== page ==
e c l e c t i c a n o n f i c t i o n
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I Believe in Miracles
Tony wore beautiful cashmere sweaters and sturdy Frye boots. Often, he had a colored kerchief wrapped around his neck. He could play straight if he wanted to, but there was little reason to play what you weren't at our college, even in this particular place and time: the very strange mid-70's where Free Birds and Dancing Queens coexisted on the same radio dial.
Pancakes with Jupiter
Standing alone in the field, our black walnut tree is free to grow in any shape that benefits it, rather than straight up as it would have in a dense forest. This makes for a more unruly branching out, as if the tree had been liberated from the constraint of polite society. The trunk of a field Juglans branches early, the limbs spread wide and crooked, eventually arching up and out to a well-formed crown.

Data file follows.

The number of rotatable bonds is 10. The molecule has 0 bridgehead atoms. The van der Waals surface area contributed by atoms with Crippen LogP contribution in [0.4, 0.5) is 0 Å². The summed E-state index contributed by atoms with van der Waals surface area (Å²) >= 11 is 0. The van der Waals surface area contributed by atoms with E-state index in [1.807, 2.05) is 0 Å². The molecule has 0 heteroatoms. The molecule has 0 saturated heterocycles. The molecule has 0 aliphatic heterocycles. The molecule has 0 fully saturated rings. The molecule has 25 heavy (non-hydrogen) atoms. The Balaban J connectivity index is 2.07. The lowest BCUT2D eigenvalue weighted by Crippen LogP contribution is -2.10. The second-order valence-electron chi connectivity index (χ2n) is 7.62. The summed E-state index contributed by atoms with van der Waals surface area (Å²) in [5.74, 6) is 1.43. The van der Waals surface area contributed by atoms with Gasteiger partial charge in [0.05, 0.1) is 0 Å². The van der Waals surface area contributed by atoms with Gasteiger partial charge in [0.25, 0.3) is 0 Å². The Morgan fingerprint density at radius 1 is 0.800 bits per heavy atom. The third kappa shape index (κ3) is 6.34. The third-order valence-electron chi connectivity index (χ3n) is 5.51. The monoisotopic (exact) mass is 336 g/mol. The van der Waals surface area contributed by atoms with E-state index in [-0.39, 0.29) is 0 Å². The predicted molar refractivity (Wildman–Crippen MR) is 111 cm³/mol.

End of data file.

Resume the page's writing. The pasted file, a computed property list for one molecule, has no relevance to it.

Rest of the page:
To Thee Do We Cry (Spotlight Runner-Up!)
My birth certificate tells everything the state of Montana considered pertinent in 1965: "Rita Ann (Schiltz) Sheehy: Live Births: 10. Fetal Deaths: 5." A mother, boiled down. Ninety years. Eleven living children, of whom I am the last.
Da! Da! Da! A Seance with a Sybil
I recalled my father's comment that Bulgaria was the "garden" of southeastern Europe, and it came to mind on those side trips during which I heard more than once the complaint that the Turks prevented any middle class, and the one nascent around 1900 was lost to Nazi domination by the mid-20th century and suffocated after WW II by the Soviets.
What a Stone Weighs
There was a time, a long time, when the weight seemed infinite, too heavy to contemplate. But that time had passed as we took delivery of a headstone for our son.